Aims Ripe, fleshy fruits generally function as rewards to attract mutualistic seed dispersers, but many fruits also contain high concentrations of toxic secondary metabolites. These compounds may serve a variety of adaptive roles in seed dispersal or as a defense against non-dispersing seed predators or pathogens. We tested the effects of iridoid glycosides from fruits of a hybrid bush honeysuckle, Lonicera × bella, on the growth of two pathogenic fungal strains associated with fruit rot, Alternaria tenuissima and Aspergillus tubingensis.
Methods Fungi were isolated from field-collected L. × bella fruits and identified using molecular techniques. Their growth rates were assessed in vitro in the presence of varying concentrations of pure loganin, one of the most abundant iridoid glycosides in fruits, as well as fruit extracts containing a mix of at least seven different iridoid glycosides.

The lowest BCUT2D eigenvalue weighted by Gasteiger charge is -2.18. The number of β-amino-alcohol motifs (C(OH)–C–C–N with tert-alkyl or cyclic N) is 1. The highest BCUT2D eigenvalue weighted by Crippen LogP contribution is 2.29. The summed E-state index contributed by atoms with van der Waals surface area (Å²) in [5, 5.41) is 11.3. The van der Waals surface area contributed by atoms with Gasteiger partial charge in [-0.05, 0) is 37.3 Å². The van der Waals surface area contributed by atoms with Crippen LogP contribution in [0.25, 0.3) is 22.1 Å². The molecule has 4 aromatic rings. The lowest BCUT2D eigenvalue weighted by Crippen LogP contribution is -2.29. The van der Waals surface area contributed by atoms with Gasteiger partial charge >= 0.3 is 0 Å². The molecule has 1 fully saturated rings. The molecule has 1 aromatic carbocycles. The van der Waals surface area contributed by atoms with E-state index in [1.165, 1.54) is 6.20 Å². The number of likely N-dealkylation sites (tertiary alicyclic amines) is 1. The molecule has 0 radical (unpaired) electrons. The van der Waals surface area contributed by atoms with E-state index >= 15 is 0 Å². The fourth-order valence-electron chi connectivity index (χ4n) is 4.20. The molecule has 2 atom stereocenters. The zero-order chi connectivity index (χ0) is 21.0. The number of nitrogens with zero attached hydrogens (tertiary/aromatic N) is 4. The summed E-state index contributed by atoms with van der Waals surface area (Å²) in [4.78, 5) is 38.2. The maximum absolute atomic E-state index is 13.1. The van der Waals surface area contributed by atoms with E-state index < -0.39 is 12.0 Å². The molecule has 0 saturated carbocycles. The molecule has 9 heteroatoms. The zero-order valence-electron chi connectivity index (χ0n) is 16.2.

Important findings Loganin had strong dose-dependent negative effects on the growth of both fungi. Extracts from fruits had no effect on Aspergillus but a strong antifungal effect on Alternaria that increased with fruit ripening. Total iridoid glycoside concentrations in extracts were not good predictors of variation in fungal growth, but several individual compounds had significant negative effects. Although iridoid glycosides have primarily been studied as antiherbivore defenses in leaves, these results indicate that they can also function to reduce the growth of fungi associated with fruit rot.